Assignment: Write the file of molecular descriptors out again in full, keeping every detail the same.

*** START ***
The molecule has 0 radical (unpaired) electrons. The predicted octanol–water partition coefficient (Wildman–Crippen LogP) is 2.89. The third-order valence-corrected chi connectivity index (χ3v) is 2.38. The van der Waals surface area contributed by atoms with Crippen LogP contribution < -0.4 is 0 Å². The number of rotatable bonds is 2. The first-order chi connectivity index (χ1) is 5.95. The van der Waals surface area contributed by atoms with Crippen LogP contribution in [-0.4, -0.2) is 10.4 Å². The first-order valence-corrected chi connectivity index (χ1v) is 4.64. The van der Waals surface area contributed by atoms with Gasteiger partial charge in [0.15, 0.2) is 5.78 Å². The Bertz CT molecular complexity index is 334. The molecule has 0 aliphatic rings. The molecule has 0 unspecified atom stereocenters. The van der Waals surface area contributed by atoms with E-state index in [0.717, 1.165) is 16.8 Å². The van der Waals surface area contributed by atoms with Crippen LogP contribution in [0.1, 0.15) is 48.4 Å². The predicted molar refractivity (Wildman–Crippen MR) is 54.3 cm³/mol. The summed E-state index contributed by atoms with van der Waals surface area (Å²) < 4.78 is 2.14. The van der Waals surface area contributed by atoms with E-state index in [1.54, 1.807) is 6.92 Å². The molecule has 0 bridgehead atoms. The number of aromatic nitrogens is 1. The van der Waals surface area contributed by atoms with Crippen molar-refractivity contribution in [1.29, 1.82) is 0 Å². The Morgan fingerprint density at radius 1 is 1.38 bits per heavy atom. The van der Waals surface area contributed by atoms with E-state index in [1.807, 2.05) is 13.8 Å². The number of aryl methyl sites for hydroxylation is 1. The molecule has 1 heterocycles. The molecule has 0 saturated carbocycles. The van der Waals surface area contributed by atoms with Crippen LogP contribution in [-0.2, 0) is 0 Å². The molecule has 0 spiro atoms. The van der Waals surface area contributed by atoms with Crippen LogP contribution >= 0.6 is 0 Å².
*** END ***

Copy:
The molecule has 0 radical (unpaired) electrons. The predicted octanol–water partition coefficient (Wildman–Crippen LogP) is 2.89. The third-order valence-corrected chi connectivity index (χ3v) is 2.38. The van der Waals surface area contributed by atoms with Crippen LogP contribution < -0.4 is 0 Å². The number of rotatable bonds is 2. The first-order chi connectivity index (χ1) is 5.95. The van der Waals surface area contributed by atoms with Crippen LogP contribution in [-0.4, -0.2) is 10.4 Å². The first-order valence-corrected chi connectivity index (χ1v) is 4.64. The van der Waals surface area contributed by atoms with Gasteiger partial charge in [0.15, 0.2) is 5.78 Å². The Bertz CT molecular complexity index is 334. The molecule has 0 aliphatic rings. The molecule has 0 unspecified atom stereocenters. The van der Waals surface area contributed by atoms with E-state index in [0.717, 1.165) is 16.8 Å². The van der Waals surface area contributed by atoms with Crippen LogP contribution in [0.1, 0.15) is 48.4 Å². The predicted molar refractivity (Wildman–Crippen MR) is 54.3 cm³/mol. The summed E-state index contributed by atoms with van der Waals surface area (Å²) < 4.78 is 2.14. The van der Waals surface area contributed by atoms with E-state index in [1.54, 1.807) is 6.92 Å². The molecule has 0 bridgehead atoms. The number of aromatic nitrogens is 1. The van der Waals surface area contributed by atoms with Crippen molar-refractivity contribution in [1.29, 1.82) is 0 Å². The Morgan fingerprint density at radius 1 is 1.38 bits per heavy atom. The van der Waals surface area contributed by atoms with E-state index in [1.807, 2.05) is 13.8 Å². The number of aryl methyl sites for hydroxylation is 1. The molecule has 1 heterocycles. The molecule has 0 saturated carbocycles. The van der Waals surface area contributed by atoms with Crippen LogP contribution in [-0.2, 0) is 0 Å². The molecule has 0 spiro atoms. The van der Waals surface area contributed by atoms with Crippen LogP contribution >= 0.6 is 0 Å².